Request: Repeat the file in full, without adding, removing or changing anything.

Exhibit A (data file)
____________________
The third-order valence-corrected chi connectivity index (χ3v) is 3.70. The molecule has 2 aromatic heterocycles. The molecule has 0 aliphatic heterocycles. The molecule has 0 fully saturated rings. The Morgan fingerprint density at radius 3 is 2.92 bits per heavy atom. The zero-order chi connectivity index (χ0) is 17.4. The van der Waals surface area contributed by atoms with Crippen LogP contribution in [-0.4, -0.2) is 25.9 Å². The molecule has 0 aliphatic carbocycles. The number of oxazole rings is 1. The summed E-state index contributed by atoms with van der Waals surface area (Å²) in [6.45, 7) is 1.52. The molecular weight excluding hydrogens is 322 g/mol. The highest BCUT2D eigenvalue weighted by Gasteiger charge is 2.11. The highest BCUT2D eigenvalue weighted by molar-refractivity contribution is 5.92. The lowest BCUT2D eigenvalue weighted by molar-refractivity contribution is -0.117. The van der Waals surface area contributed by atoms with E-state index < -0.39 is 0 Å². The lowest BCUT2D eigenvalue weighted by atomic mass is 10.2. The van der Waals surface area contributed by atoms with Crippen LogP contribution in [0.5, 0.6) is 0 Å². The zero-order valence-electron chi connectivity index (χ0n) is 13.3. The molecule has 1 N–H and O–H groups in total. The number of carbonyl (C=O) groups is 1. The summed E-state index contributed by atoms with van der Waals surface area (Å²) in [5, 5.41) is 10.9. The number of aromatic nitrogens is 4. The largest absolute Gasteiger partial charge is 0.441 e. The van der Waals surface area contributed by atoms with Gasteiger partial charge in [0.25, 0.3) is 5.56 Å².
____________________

The third-order valence-corrected chi connectivity index (χ3v) is 3.70. The molecule has 2 aromatic heterocycles. The molecule has 0 aliphatic heterocycles. The molecule has 0 fully saturated rings. The Morgan fingerprint density at radius 3 is 2.92 bits per heavy atom. The zero-order chi connectivity index (χ0) is 17.4. The van der Waals surface area contributed by atoms with Crippen LogP contribution in [-0.4, -0.2) is 25.9 Å². The molecule has 0 aliphatic carbocycles. The number of oxazole rings is 1. The summed E-state index contributed by atoms with van der Waals surface area (Å²) in [6.45, 7) is 1.52. The molecular weight excluding hydrogens is 322 g/mol. The highest BCUT2D eigenvalue weighted by Gasteiger charge is 2.11. The highest BCUT2D eigenvalue weighted by molar-refractivity contribution is 5.92. The lowest BCUT2D eigenvalue weighted by molar-refractivity contribution is -0.117. The van der Waals surface area contributed by atoms with E-state index < -0.39 is 0 Å². The lowest BCUT2D eigenvalue weighted by atomic mass is 10.2. The van der Waals surface area contributed by atoms with Crippen LogP contribution in [0.5, 0.6) is 0 Å². The zero-order valence-electron chi connectivity index (χ0n) is 13.3. The molecule has 1 N–H and O–H groups in total. The number of carbonyl (C=O) groups is 1. The summed E-state index contributed by atoms with van der Waals surface area (Å²) in [5, 5.41) is 10.9. The number of aromatic nitrogens is 4. The largest absolute Gasteiger partial charge is 0.441 e. The van der Waals surface area contributed by atoms with Gasteiger partial charge in [0.25, 0.3) is 5.56 Å².